> only fraction of it are programming lessons proper. Secondly, there
> are only three complusory programming languages to choose from, namely
> C, Pascal and Basic. So, other languages can be studied only
> extracurricularly.
>

Seems pretty similar to what happens here.


> 3. Hence, the initial focus of HacketyHack popularization should be
> external to mainstream school education:


Absolutely agree here.


>  With luck and time, (hh) community can
> become a lobby group for modernization of computer science education
> is schools.
>

This would be fantastic.


> 4. Programming contests prove effective in attracting and stimulating
> programming hobbyists. But who can fund these? (e.g. universities,
> software companies)
>

A good observation


> 5. There may be already children's informal communities dedicated to
> the study of programming, in Internet and locally. If this is a case,
> we should cooperate with them.
>

Quite true. The closest is MIT Scratch: http://scratch.mit.edu/

It uses Smalltalk with a pretty crazy IDE/website setup, very similar to
Hackety.


> 6. (afterthought) One of established forms of programming hobbyist
> culture is demoscene. Maybe some people in it will be interested in
> cooperation, too.
>

Hm, I didn't think about this before! Shoes certainly has good graphical
capabilities, so I wonder if the demoscenesters would be interested... it
seems like a lot of them are interested in ASM coding only, though. Amazing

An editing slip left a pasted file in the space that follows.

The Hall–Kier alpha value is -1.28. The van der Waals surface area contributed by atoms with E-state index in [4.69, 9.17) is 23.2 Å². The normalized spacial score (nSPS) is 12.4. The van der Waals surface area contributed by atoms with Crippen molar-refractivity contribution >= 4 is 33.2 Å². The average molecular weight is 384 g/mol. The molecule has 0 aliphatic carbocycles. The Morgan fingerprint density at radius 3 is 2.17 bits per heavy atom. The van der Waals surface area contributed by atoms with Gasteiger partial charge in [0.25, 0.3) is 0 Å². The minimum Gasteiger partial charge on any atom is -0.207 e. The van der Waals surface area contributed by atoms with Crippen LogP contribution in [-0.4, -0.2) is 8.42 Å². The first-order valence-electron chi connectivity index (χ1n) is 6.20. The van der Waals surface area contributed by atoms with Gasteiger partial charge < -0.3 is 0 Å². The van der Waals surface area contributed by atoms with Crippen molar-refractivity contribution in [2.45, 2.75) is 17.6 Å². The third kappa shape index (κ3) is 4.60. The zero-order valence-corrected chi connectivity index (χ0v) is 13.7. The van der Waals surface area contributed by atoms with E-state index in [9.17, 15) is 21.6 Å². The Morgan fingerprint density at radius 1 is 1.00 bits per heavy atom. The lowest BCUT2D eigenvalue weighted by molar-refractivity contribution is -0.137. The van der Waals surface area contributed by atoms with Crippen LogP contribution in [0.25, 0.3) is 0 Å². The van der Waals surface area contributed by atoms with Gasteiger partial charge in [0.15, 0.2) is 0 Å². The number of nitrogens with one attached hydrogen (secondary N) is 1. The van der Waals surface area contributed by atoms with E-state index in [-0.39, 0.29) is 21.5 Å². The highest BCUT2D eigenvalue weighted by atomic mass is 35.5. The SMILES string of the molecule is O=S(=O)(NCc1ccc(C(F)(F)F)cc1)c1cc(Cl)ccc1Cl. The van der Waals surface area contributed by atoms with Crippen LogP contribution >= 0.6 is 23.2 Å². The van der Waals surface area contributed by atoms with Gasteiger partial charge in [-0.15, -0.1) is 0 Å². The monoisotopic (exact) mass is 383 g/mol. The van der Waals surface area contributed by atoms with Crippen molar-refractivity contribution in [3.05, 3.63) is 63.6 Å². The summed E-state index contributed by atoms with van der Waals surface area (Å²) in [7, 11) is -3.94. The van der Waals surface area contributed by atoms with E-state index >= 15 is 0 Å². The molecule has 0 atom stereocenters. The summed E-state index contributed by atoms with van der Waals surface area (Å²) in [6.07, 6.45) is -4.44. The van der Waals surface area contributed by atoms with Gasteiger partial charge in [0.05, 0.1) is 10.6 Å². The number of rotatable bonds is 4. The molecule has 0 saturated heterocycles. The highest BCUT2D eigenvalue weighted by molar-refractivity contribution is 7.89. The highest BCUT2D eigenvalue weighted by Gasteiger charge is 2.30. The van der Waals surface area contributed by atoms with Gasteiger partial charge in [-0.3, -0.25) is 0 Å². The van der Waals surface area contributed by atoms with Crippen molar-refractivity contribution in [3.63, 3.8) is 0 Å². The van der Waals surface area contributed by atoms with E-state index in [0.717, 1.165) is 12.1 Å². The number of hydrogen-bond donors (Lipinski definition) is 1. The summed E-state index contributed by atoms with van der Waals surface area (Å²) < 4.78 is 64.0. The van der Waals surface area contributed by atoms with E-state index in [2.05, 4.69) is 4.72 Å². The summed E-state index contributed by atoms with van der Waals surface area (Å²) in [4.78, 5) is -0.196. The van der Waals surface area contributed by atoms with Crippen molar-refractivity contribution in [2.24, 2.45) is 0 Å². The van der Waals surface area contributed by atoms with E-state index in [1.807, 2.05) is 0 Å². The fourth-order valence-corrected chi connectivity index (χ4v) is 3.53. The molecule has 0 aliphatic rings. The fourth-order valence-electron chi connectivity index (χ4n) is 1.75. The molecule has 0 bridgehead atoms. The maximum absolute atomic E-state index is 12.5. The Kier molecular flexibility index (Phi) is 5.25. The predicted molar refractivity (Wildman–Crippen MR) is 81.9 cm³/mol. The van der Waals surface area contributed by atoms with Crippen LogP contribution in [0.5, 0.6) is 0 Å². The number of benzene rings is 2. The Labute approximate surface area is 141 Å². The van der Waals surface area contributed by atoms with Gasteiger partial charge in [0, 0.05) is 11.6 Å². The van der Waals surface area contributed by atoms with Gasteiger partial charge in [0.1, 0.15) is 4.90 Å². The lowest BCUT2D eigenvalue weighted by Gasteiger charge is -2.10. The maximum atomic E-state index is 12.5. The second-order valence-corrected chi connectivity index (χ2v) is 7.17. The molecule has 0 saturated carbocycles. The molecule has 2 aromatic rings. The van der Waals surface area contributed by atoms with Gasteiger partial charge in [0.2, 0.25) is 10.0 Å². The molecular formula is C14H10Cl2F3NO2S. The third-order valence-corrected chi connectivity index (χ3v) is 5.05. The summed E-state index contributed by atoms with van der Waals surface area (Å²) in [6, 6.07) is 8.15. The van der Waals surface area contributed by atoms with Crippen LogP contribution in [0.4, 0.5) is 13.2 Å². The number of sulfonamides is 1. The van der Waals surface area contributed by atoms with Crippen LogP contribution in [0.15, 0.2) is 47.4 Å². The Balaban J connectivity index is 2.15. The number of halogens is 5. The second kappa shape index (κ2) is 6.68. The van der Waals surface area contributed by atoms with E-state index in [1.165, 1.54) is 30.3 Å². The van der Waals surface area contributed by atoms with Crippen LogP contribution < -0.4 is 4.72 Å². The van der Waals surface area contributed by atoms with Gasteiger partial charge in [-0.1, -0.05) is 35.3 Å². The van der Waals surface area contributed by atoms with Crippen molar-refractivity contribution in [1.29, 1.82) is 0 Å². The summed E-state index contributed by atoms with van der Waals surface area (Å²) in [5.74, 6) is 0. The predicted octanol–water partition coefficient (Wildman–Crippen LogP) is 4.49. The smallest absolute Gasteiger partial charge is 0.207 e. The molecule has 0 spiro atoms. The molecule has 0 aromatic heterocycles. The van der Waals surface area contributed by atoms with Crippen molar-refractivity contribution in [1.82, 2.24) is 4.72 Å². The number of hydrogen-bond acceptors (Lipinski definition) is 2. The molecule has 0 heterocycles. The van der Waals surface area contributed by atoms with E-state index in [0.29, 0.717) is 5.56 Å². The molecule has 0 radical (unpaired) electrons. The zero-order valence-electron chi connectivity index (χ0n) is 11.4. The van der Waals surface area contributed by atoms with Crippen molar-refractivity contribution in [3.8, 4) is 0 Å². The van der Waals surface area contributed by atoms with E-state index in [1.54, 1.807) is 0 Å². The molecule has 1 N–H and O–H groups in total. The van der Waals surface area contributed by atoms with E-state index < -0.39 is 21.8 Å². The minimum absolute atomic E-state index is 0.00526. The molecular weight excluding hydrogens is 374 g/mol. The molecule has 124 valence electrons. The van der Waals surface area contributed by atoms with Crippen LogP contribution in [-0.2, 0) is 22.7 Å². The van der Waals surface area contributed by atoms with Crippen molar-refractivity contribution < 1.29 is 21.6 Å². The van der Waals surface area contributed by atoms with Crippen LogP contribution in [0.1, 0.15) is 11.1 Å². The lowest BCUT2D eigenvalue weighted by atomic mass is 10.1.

graphics with tiny binaries seems to be their goal...


> 7. Learning environment should be compemented with sound methodology.
> We already have some of it in form of _why's lessons, but this is not
> enough. At very least, fundamental algorithms and data structures
> should be covered.
>

Yeah, we had talked about this before. If we want Hackety to be a serious
teaching tool, then these need to be developed.

I personally see separate 'tracks' evolving out of Hackety, with the _why
lessons being the initial light, easy, lessons. There could then be
intermediate lessons that focus on CS fundamentals, and advanced classes
that cover more advanced topics.


> 8. Learning should be immediately useful. This is the best motivation,
> and could be only one in case of self-learning.
>

Another great observation; one of the key goals with the design of the
hackety library is 'do cool things in one line.' You've gotta make it super
simple so that people can get hooked!


> 9. Age psychology should be taken into account. For example, there can
> be different version, say, for early starters (10 years and earlier),
> suited better for their motivation and learning patterns.
>

Yeah. I think this ties into the 'tracks' concept above.


> 10. (hh) community can benefit from inclusion of experts in pedagogy,
> child psychology, ergonomics etc.
>

Yep. Gotta have something built first, though.


> Also, a local enthusiast in programming study by children was
> recommended to me, so I am looking forward v1.0 to show and discuss
> with him :)
>

Awesome! That'd be great. I'd love to hear some feedback.